This chapter analyses the Pan-African career of Nigerian scholar-technocrat, Adebayo Adedeji, who headed the UN Economic Commission for Africa (ECA) between 1975 and 1991. The author also assesses his efforts at promoting economic development and regional integration across Africa, as well as his intellectual contributions to these two fields.
This chapter assesses the thinking of Kenyan political scientist, Ali Mazrui, focusing particularly on his idea of “The Triple Heritage” (Africa’s indigenous, Western, and Islamic legacies) and the post-colonial “African Condition” in a perpetual quest for a self-generated development and security paradigm.
This chapter assesses the philosophical thoughts of Bissau Guinean revolutionary, Amilcar Cabral, who was greatly influenced by Fanon. Rabaka analyses Cabral’s critical theories of revolutionary decolonization and revolutionary re-Africanization.
This chapter examines the contributions of Amy Ashwood Garvey – the wife of Marcus Garvey – to the Universal Negro Improvement and Conservation Association and African Communities Imperial League; her feminist activism; and her travels to Africa and the Caribbean.
This chapter examines one of the early champions of African democracy: the only black Nobel prize winner in economics, St. Lucia’s Fabian intellectual, William Arthur Lewis. She assesses Lewis’s economic theories, his role as the economic adviser to Ghana’s Kwame Nkrumah, and his calls for multi-party democracy in Africa’s diverse states.
This chapter investigates how Jamaican musician, Bob Marley, used reggae – inspired by Marcus Garvey’s Pan-Africanism – as a weapon for preaching a liberation gospel advocating the decolonization of Southern Africa and the unity of Africa and its Diaspora.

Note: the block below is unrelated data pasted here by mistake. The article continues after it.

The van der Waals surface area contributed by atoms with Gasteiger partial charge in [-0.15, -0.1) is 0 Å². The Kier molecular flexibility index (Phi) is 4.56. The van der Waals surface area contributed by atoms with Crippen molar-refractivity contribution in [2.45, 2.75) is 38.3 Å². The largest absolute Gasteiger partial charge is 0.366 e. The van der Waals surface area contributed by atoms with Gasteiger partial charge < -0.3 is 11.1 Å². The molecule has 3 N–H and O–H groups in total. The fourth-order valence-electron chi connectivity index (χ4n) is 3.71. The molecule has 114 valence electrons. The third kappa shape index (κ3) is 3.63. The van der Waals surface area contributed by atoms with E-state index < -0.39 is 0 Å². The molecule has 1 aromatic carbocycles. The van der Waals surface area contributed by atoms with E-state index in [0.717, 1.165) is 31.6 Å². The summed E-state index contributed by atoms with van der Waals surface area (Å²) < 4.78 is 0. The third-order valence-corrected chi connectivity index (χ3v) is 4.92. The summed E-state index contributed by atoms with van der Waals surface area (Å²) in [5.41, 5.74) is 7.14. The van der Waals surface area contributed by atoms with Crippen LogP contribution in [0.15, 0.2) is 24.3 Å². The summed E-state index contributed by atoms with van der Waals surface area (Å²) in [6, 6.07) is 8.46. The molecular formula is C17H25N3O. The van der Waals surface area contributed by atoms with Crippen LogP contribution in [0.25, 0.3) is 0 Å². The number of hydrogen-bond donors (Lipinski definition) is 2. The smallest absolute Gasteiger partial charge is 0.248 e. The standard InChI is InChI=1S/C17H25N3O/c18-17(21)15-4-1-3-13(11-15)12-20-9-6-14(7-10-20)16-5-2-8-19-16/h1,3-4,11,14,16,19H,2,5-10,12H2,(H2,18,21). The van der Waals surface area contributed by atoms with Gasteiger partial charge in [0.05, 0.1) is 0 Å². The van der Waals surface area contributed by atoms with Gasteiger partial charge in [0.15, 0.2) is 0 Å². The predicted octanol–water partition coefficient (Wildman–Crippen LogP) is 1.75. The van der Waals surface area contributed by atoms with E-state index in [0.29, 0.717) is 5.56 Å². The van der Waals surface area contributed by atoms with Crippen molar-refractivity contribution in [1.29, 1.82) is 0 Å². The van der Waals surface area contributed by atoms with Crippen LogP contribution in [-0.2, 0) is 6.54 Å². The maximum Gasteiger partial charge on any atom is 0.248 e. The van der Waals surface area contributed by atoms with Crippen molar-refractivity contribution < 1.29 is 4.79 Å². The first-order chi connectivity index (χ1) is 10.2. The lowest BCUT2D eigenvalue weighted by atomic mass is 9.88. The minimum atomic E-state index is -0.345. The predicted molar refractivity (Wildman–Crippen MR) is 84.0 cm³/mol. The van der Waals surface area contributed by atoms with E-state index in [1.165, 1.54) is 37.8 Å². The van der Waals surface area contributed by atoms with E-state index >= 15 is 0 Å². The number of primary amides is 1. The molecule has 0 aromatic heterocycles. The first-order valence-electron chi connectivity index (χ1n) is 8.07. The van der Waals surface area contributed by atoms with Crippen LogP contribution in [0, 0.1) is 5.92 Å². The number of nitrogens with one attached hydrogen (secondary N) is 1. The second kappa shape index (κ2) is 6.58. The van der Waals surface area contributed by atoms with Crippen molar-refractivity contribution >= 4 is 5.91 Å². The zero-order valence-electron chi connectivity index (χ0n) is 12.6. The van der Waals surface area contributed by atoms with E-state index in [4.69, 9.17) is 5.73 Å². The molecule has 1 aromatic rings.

This chapter examines the Pan-African peacemaking of Africa’s first UN Secretary-General, Egypt’s Boutros Boutros-Ghali between 1992 and 1996, including his conflict management efforts in Angola, Mozambique, Liberia, Sierra Leone, Somalia, and Rwanda, and his landmark 1992 An Agenda For Peace report.
This chapter examines the work of a pioneering Nigerian writer Buchi Emecheta, on women’s liberation and themes of the Diaspora that she explored through novels that drew heavily from her own life experiences.
This chapter assesses the activist career of Trinidadian scholar, C.L.R James, who was a pioneering voice in post-colonial studies. James was also a political activist who focused centrally on subaltern studies. His 1938 Black Jacobins - a classic of the Haitian revolution – is examined.
This chapter assesses the career of St. Lucian Nobel literature-winning playwright and poet, Derek Walcott, through an examination of some of his key texts, including an analysis of his discomfort with the proponents of “Black Power” in the 1960s and 1970s.